I expend a lot of words in this and other venues beating on companies that fail to deliver the high-quality goods and services that customers expect and deserve. The bad news, of course, is that there's still plenty of reason to be angry and dissatisfied with some tech vendors.
Fortunately, there is good news as well. Social networking sites and tools amplify your angry voice thousands of times over, and give you a reasonable chance of knocking Goliath on his butt. "Consumers are empowered by social networking in a way we've never seen before," says, Jeremiah Owyang, a Web strategist and a partner in the Altimeter Group.
But be warned. Getting attention is not the same as getting results. "It's easier to call attention to a broad social issue than it is for an individual consumer to resolve a grievance," says Joe Ridout, manager of consumer services for San Francisco Consumer Action.
And while you may be angry, it's smart to temper your rage, not only because it's never wrong to be polite, but also because a wildly over the top blog post or even a tweet could result in a libel suit.
You're Not Kevin Smith
By now, you've surely heard the tale of Kevin Smith, the plus-sized director booted off a Southwest Airlines (LUV) flight for being too, well, big. Smith, of course, tweeted his head off and rightly embarrassed the folks running the airline into offering "heartfelt apologies" in addition to the $100 voucher he had already received.
That's a great story, but you're not Kevin Smith. And if you're not a newsworthy name, you simply won't get the attention lavished on him by the media. Social networking is not some magic bullet that always disintegrates the target. Here are some tips on how to use it effectively.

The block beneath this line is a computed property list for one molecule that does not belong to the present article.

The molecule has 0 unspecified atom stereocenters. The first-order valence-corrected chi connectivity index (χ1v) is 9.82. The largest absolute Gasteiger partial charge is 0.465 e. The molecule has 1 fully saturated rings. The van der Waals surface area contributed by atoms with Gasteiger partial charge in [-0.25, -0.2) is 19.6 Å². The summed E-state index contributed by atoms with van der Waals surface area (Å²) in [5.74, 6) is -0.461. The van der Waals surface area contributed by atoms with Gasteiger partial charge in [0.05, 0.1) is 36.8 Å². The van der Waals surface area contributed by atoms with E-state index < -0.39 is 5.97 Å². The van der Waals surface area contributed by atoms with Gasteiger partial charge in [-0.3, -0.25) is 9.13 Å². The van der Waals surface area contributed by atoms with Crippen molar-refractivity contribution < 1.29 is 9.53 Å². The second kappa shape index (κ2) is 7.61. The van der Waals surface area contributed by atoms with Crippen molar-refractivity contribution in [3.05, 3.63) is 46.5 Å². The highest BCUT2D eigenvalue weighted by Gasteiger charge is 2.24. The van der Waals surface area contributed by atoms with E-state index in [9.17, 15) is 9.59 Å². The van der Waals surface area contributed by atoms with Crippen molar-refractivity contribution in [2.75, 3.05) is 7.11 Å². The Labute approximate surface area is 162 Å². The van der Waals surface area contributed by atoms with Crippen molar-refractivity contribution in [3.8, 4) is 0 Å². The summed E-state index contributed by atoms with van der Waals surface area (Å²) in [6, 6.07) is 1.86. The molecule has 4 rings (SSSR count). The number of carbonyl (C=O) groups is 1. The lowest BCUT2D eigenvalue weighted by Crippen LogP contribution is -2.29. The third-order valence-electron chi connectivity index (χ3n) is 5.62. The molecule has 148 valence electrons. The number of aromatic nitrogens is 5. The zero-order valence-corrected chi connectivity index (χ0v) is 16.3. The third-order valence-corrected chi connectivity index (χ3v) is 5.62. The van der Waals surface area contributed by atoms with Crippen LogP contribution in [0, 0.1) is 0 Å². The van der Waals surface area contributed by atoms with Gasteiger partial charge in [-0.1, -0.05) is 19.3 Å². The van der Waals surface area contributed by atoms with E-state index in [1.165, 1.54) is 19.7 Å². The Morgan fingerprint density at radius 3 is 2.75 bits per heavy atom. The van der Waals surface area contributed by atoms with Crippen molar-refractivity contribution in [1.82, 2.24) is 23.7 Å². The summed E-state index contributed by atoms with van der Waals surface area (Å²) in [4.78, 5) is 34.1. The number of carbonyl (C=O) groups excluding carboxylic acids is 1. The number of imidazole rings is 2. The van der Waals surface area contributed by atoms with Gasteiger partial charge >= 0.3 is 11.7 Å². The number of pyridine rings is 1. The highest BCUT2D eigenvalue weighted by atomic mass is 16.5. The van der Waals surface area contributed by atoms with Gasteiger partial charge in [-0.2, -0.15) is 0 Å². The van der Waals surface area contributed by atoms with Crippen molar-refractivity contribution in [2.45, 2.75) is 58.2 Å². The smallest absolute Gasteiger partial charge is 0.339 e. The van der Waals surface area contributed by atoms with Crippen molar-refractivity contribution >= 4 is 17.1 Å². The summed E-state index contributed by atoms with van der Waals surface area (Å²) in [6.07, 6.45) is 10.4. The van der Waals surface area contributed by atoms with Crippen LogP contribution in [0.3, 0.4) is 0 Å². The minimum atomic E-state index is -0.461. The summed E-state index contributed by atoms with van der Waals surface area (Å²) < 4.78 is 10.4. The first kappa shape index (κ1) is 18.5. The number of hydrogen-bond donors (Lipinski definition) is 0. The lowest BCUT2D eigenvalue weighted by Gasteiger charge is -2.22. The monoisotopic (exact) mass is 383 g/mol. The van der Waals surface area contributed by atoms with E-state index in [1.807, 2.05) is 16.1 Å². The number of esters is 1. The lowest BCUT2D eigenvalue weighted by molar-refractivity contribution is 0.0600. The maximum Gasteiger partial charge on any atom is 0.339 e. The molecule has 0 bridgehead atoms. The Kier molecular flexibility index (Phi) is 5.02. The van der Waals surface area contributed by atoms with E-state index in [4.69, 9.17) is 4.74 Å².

To being with, don't start by Tweeting or Facebooking or blogging, consumer advocates say. Believe it or not, a lot of complaints are resolved by going through the front door. If the first person doesn't help you, escalate to the next and the next and the next, all the while keeping a careful record of whom you talked with and what they said, suggests Ridout. And try not to scream at anyone; it probably won't help and it's bad karma to beat on low-paid folks at a call center.
That written record establishes the proverbial paper trail needed if things get ugly and you need to prove that you have exhausted all normal and non-litigious means of obtaining satisfaction. If you have the patience, writing a letter (send it certified mail) to the company's Mr. Big has been known to work. Often they get routed to someone who is actually paid to think about customer satisfaction, even if the CEO never sees it, which he probably won't.
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When You're Stymied
No matter how articulate you are, your written outrage has to be seen to be effective. Simply having a blog doesn't mean that a cutting account of your travails will be seen by enough people (or the right people) to make a difference.